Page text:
Display represents number of kids served by advocacy center since its opening
by Rachel Davis
Apr 05, 2014 | 1236 views | 0 0 comments | 35 35 recommendations | email to a friend | print
The Walker County Children's Advocacy Center put out 49 pinwheels Friday in honor of victims of child abuse. The national Pinwheels for Prevention program is part of Child Abuse Prevention Month. The program hopes to raise awareness and help people recognize and prevent abuse. Daily Mountain Eagle - Rachel Davis
The Walker County Children's Advocacy Center put out 49 pinwheels Friday in honor of victims of child abuse. The national Pinwheels for Prevention program is part of Child Abuse Prevention Month. The program hopes to raise awareness and help people recognize and prevent abuse. Daily Mountain Eagle - Rachel Davis
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A crowd braved the gloom and drizzle Friday to place 49 pinwheels on the lawn of the Walker County Children’s Advocacy Center. Although the children’s toys look cheerful and happy, the reason for the pinwheels is much less joyous. According to Executive Director Lila Sears, each pinwheel represents a child served by the Advocacy Center since it opened last August.

“I’m sad to say we have a lot more victims than pinwheels,” Walker County District Judge Henry Allred said. “It’s a big problem across the country, and it’s a big problem here in Walker County.”

The crowd gathered represented local groups that help victims of child abuse and neglect, as well as work toward preventing the abuse through education and providing resources.

“Unfortunately, we will never work ourselves out of a job,” Sears said. “... Sadly, there will always be pinwheels.”

April is National Child Abuse Prevention Month, and the Pinwheels for Prevention is a part of the way groups raise awareness of the issue every year.

Joeva Briggs, of Baby Talk, a community resource aimed at helping people with children from newborns to 3 year olds, spoke about the need for the CAC. She said for many years she witnessed children in the county who couldn’t get help after they had been abused and had to wait years for their abusers to be brought to justice, if at all.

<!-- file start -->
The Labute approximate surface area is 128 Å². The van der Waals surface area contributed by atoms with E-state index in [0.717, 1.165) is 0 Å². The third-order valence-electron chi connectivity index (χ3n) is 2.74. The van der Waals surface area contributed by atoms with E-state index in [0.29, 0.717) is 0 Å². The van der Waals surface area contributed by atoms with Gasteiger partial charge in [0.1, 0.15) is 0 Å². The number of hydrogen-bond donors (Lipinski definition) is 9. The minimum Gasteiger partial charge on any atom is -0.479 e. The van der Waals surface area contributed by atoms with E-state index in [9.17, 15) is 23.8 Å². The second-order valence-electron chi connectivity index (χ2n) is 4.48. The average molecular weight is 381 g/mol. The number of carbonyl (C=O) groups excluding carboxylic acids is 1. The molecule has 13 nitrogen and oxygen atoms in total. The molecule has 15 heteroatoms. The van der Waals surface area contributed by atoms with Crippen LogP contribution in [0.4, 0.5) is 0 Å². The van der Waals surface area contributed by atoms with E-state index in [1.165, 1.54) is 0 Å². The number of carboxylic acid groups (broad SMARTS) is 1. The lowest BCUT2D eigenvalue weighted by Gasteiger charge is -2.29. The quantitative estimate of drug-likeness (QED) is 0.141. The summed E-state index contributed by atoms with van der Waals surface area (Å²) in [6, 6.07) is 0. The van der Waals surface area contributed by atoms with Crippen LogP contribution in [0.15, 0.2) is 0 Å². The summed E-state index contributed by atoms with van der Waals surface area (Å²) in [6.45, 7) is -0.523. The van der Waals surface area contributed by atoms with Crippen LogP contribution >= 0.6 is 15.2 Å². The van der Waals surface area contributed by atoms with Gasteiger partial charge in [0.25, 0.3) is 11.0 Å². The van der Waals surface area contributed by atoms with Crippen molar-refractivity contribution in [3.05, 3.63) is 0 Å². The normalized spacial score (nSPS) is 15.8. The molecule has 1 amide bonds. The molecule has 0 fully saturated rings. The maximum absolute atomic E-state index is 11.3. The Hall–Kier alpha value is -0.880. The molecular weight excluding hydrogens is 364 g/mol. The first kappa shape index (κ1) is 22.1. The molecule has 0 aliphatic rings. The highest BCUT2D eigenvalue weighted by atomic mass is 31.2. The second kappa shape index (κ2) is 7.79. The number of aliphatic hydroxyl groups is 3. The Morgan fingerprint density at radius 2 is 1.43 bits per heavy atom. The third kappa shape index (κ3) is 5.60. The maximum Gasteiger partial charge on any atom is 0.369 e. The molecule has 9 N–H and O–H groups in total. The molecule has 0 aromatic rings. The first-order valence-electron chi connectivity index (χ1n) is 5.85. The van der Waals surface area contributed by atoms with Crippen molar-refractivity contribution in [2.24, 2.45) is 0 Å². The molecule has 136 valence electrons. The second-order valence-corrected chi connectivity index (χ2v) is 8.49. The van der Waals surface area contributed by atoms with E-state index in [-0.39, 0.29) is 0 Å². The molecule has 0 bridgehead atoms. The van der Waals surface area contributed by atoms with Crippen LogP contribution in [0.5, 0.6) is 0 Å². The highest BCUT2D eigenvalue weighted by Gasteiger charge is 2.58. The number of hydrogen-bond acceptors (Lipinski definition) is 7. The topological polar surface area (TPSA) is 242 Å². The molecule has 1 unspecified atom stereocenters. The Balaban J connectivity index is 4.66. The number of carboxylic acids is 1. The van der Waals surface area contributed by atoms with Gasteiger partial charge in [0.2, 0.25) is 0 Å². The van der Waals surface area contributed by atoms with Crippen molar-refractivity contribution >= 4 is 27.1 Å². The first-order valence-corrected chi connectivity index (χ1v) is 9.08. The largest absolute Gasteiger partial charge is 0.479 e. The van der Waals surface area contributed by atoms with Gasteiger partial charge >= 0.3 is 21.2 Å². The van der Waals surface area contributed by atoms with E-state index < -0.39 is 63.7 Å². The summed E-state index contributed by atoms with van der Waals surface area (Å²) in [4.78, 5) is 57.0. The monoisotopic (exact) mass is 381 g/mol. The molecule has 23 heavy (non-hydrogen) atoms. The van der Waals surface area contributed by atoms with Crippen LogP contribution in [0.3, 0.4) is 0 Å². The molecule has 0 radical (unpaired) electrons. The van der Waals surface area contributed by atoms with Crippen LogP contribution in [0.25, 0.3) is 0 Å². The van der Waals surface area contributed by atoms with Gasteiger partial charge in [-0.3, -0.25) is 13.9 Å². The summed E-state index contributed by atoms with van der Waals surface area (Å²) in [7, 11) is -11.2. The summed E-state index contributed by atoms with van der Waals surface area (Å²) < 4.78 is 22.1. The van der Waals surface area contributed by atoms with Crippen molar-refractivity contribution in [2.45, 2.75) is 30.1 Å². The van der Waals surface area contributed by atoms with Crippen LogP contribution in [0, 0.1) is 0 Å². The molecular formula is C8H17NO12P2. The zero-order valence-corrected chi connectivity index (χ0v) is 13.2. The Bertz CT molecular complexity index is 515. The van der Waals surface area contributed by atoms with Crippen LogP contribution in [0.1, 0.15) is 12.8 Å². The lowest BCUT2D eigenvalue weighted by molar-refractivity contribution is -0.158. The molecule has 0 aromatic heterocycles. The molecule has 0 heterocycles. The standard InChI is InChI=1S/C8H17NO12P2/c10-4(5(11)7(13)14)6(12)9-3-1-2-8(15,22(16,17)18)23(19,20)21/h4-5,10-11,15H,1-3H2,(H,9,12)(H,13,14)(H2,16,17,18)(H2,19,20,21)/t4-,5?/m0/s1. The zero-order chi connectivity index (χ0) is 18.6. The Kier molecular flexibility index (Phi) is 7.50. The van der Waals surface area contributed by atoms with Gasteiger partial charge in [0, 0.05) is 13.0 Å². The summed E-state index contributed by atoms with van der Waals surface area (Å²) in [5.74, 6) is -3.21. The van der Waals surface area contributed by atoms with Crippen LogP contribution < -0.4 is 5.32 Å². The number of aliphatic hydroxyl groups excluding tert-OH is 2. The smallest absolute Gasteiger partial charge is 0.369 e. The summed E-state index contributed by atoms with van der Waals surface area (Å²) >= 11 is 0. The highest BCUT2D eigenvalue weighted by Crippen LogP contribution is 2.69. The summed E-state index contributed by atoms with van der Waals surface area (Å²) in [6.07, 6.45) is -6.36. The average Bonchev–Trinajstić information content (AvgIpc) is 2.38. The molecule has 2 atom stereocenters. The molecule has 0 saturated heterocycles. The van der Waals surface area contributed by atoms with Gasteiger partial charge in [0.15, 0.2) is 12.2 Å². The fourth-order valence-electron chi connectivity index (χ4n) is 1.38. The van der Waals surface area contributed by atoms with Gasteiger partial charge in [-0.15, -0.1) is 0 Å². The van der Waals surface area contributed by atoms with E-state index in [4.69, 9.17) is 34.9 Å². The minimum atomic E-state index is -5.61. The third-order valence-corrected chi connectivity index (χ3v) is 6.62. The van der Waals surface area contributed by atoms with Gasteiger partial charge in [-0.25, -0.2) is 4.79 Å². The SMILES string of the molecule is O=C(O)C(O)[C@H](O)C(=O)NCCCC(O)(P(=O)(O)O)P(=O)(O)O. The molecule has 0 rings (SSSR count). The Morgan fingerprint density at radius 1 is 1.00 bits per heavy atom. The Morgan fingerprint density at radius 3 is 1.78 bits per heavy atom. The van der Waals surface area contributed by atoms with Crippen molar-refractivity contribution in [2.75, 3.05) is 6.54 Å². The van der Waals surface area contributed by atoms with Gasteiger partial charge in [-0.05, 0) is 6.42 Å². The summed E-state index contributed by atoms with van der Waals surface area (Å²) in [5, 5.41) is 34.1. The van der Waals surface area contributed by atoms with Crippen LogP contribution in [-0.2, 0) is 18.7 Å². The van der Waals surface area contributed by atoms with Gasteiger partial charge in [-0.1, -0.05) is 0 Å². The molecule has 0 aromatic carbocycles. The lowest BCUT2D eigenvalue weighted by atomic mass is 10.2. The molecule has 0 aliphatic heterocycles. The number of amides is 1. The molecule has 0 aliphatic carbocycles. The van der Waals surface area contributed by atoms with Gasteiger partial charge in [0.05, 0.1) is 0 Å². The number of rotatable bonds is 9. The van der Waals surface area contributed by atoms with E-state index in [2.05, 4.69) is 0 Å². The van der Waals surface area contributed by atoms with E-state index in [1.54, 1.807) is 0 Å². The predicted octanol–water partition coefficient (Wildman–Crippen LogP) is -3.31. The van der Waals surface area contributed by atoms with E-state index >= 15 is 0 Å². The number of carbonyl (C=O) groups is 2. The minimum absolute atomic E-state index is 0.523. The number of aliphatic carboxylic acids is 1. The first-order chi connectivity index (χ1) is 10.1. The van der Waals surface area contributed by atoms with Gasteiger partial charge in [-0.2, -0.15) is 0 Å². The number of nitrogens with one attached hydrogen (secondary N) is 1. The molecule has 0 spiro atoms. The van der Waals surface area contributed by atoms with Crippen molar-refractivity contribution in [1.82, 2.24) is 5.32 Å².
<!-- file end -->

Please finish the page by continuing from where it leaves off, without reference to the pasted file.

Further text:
“There was no place like this for them to go and tell their story,” Briggs said.

Baby Talk served more than 4,000 children over the last year through hospital visits for newborns and newsletters. They are located at the Jasper Area Family Services Center. Baby Talk can be contacted at (205)387-0511, ext. 5832.

Parent Project is another resource in the county that provides parenting classes and assistance for parents and at-risk teens. They have served 70 families since beginning in August. Director Kim Hobson can be contacted at (205)522-3390.

Wanda Spears was also in attendance. She heads the Fatherhood Initiative. Since starting in October, the program has helped 27 fathers understand the importance of being in their child’s lives, taking financial responsibility for them and helping them increase their job skills to make that possible.

Spears said they have recently launched a Motherhood Initiative as well. In the first eight weeks of that program, they have helped 12 mothers understand the importance of a child having their father and how to help make that happen, as well as helping them find resources to assist them.

The Fatherhood and Motherhood Initiatives are located at the Jasper Area Family Services Center and can be reached at (205) 387-0511, ext. 5840.